Though the woods teemed with mosquitoes, only two women lay in the hut with their feverish children; as they played with their babies, they seemed convinced the kids would get better. They were right. By the end of the day, the children were running around the hut, and by nightfall, their mothers were able to take them home.
Using drugs manufactured in China and India, other Asian nations imitated White's success. Vietnam used ACT to slash infection rates by more than 97 percent in the 1990s. In 1999, prominent infectious disease specialists penned an article in the prestigious British medical journal, The Lancet, calling for a rapid rollout of artemisinins in Africa. The following year, South Africa introduced an ACT called Coartem, manufactured by the Swiss pharmaceutical giant Novartis. Twelve months later, the number of cases in the South African province of KwaZulu Natal had plunged by almost 80 percent. In 2001 the World Health Organization recommended that all countries where malaria is resistant to older drugs should switch to ACT.
Most African nations accept that ACT should be their primary weapon in the war on malaria. At the central hospital in Lilongwe, Malawi's capital, Dr. Peter Kazembe's office is crammed with malaria studies and antiquated laptops that run malaria control models; his window overlooks a courtyard where young mothers wait anxiously for news of their sick children. (Virtually the entire population of Malawi is vulnerable to the disease.) As a pediatrician and longtime member of a government advisory committee on malaria control, Kazembe understands ACT's benefits. But Malawi, like most African countries, hasn't adopted ACT, partly because of the expense of the drugs. Kazembe considers his predicament: He knows exactly how to treat his patients, but he still can't help them. He laughs wryly, then excuses himself to leave for a funeral. "We spend so much time going to these things," he says.
Saving lives vs. the Redskins
The cost of providing ACTs for the world's malaria sufferers is negligible by the standards of the rich world. For once, big pharma isn't the villain here. Novartis, which controls most of the ACT market, is willing to produce Coartem at cost. However, it won't boost production without guaranteed orders, according to people familiar with its operations. Until recently, donors couldn't purchase generics instead because, according to Médecins Sans Frontières, WHO has been slow to grant ACT produced in places like India the necessary pre-qualification status; under pressure, the WHO has started to step up pre-qualification. Without an increased supply, the price of artemisinin drugs is unlikely to fall. At the moment, the drugs run to about $2.50 per treatment, more than 20 times the cost of chloroquine, and well out of reach of the villagers in Malawi, for instance, where the average income is about 50 cents per day.
In 2004, the Institute of Medicine, a U.S. government scientific advisory body, proposed a global ACT subsidy to remedy this problem. The plan would require donor countries and multinational agencies to reserve up to $500 million to buy ACTs from companies like Novartis. (By comparison, $500 million is less than half the value of the Washington Redskins.) That way, Novartis and others could boost production knowing that orders were certain. The Institute noted that the subsidy would make ACTs available to all malaria sufferers for the same price as chloroquine--about 10 cents per treatment--and would actually stem future demand for anti-malarials: Unlike HIV treatments, which require long-term prescriptions of complicated antiretroviral drugs, ACT act rapidly and don't have to be taken indefinitely.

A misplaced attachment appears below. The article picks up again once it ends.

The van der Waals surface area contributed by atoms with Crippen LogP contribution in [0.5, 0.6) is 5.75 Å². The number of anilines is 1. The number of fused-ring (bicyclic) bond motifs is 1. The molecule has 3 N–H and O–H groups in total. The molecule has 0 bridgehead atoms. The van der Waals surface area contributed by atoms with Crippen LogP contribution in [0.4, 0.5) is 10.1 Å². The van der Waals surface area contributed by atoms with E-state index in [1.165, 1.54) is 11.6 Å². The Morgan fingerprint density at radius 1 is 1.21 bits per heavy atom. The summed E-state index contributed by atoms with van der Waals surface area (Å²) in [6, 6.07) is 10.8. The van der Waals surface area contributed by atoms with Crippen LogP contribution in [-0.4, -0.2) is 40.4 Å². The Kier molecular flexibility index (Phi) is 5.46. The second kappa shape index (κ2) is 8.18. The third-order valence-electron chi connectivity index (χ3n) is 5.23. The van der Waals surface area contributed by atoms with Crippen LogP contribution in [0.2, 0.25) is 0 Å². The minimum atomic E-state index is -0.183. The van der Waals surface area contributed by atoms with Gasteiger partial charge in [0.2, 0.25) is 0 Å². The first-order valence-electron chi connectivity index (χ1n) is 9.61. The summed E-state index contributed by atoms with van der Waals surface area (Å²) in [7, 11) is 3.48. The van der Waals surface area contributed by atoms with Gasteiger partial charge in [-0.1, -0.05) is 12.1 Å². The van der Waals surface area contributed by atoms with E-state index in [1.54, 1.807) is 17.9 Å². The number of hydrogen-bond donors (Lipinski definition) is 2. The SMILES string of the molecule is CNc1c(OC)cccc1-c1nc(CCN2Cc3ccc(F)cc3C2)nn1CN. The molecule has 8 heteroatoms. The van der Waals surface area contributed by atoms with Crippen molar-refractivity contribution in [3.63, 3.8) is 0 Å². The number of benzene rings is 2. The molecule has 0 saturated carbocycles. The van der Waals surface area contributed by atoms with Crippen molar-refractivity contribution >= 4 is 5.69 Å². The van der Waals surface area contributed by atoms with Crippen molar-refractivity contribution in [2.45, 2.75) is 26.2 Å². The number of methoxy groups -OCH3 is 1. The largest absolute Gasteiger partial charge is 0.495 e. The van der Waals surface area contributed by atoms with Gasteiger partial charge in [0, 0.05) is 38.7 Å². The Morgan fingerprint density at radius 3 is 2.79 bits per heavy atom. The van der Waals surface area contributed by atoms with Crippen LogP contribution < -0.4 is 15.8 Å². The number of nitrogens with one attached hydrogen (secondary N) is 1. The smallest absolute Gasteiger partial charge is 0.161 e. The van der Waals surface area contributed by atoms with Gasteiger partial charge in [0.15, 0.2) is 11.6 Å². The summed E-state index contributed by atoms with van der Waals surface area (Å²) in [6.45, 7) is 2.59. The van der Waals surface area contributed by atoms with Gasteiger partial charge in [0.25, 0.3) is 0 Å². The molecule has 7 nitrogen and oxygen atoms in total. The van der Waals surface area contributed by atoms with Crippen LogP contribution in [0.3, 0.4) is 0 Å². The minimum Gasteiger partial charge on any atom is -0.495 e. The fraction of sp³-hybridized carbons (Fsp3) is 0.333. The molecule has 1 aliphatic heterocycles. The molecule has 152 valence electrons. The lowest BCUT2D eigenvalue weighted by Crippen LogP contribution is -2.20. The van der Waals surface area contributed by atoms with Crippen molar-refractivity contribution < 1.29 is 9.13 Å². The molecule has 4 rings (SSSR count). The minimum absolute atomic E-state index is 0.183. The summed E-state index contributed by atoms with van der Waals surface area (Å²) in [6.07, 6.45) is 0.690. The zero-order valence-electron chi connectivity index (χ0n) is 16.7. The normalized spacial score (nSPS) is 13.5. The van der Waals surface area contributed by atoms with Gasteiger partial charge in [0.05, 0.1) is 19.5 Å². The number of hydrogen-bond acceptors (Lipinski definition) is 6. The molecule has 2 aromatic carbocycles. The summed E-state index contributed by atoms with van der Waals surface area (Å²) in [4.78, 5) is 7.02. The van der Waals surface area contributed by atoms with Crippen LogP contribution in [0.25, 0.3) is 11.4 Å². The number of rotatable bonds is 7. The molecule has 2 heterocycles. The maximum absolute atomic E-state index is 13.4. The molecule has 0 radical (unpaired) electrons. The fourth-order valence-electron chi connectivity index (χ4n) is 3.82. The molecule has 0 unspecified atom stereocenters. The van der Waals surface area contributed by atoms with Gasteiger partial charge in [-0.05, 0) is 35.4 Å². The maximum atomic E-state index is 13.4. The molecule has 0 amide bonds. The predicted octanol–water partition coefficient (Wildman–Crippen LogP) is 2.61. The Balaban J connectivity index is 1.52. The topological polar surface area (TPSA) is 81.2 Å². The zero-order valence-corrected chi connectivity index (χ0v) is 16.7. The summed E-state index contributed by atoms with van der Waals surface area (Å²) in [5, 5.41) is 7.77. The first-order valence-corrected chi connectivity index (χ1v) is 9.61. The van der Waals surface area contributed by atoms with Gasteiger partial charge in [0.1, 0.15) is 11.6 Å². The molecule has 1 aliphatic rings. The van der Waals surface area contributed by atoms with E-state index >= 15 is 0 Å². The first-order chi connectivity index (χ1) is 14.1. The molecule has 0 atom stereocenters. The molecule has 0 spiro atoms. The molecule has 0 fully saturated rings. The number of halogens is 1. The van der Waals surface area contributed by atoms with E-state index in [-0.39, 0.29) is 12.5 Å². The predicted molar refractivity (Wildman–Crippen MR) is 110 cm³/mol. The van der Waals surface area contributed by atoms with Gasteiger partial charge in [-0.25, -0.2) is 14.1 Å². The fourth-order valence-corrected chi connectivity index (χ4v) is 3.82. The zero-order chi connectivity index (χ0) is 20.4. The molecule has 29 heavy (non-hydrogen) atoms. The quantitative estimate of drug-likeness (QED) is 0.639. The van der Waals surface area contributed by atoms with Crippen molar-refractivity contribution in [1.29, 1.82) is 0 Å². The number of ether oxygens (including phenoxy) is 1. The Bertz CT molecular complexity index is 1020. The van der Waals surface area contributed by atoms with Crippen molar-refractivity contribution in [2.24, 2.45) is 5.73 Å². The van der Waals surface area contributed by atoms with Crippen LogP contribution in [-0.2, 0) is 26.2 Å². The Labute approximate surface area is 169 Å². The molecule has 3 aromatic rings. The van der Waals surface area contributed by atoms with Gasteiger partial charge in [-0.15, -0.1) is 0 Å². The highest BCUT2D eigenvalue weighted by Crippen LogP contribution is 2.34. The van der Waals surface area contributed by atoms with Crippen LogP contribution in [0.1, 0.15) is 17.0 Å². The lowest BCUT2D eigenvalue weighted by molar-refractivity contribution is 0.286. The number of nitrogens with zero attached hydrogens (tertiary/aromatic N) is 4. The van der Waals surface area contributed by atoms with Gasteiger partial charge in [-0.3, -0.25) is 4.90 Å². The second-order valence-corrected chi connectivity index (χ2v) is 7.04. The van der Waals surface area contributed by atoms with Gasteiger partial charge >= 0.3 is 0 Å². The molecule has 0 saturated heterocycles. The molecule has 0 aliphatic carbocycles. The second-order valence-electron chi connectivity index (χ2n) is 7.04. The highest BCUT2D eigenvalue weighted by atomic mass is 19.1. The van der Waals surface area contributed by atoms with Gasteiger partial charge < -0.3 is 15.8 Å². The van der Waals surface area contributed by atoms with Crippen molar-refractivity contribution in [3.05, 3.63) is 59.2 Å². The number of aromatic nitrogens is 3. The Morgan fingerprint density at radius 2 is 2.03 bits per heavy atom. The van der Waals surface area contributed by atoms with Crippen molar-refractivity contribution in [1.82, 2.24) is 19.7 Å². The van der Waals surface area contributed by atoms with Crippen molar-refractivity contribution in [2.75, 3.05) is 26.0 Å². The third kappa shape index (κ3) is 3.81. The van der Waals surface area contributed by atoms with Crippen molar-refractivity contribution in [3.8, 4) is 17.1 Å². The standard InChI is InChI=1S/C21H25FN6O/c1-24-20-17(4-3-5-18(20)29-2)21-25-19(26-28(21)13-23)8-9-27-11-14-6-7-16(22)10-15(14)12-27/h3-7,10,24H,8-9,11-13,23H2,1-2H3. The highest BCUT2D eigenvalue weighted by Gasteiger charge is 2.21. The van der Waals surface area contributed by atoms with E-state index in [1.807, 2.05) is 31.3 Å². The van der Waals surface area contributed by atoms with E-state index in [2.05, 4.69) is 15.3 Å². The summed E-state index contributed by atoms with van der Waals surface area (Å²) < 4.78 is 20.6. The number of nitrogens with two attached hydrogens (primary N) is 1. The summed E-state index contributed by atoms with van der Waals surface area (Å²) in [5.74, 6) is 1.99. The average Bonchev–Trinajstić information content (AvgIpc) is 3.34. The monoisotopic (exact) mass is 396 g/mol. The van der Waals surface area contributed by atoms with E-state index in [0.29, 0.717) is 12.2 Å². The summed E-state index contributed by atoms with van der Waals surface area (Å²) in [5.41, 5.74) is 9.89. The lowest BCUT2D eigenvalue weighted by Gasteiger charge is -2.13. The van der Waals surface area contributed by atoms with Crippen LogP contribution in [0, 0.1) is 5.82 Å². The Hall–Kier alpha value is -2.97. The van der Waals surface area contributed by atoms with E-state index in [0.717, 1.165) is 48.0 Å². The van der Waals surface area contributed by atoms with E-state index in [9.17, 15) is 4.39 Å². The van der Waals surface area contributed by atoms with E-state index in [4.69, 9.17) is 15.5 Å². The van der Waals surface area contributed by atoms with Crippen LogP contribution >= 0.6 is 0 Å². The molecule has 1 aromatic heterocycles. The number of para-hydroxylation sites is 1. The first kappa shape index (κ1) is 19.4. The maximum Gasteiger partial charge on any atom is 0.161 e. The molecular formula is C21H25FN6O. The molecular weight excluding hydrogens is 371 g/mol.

Dr. Francisco Saute is the deputy director of malaria control in Mozambique, which has one of Africa's highest malaria death rates. (One in every hundred Mozambican children dies from the disease.) A short man with a round face and a pug nose, Saute, who trained at elite institutions in Spain and Britain, shifts rapidly from English to Portuguese to Spanish. His cell phones trill constantly; he sweats rivulets out the front of his open-necked shirt. As he rushes between ten-minute meetings in the bowels of Mozambique's dilapidated, water-stained health ministry, he emits a stream of complaints. Some international health agencies, pressured by well-meaning activists, are pushing Mozambique to change its entire malaria infrastructure and buy artemisinins now--but won't provide the money to make the drugs affordable, he says. Mozambique did try to adopt ACT in 2004, with disastrous results when a surge in demand for Novartis caused a global shortage. One infectious disease doctor told me that some rural parts of Mozambique now have no malaria medications at all. "The international community pushed them to go to artemisinins, but with no way to pay for it," he says. Ramanan Laxminarayan, a malaria expert at the nonprofit Resources for the Future, believes that this situation could rapidly be solved if the United States threw its weight behind the subsidy. "African countries try to do what USAID wants them to do," he says. "It wouldn't take much time to get up and running once there is political will."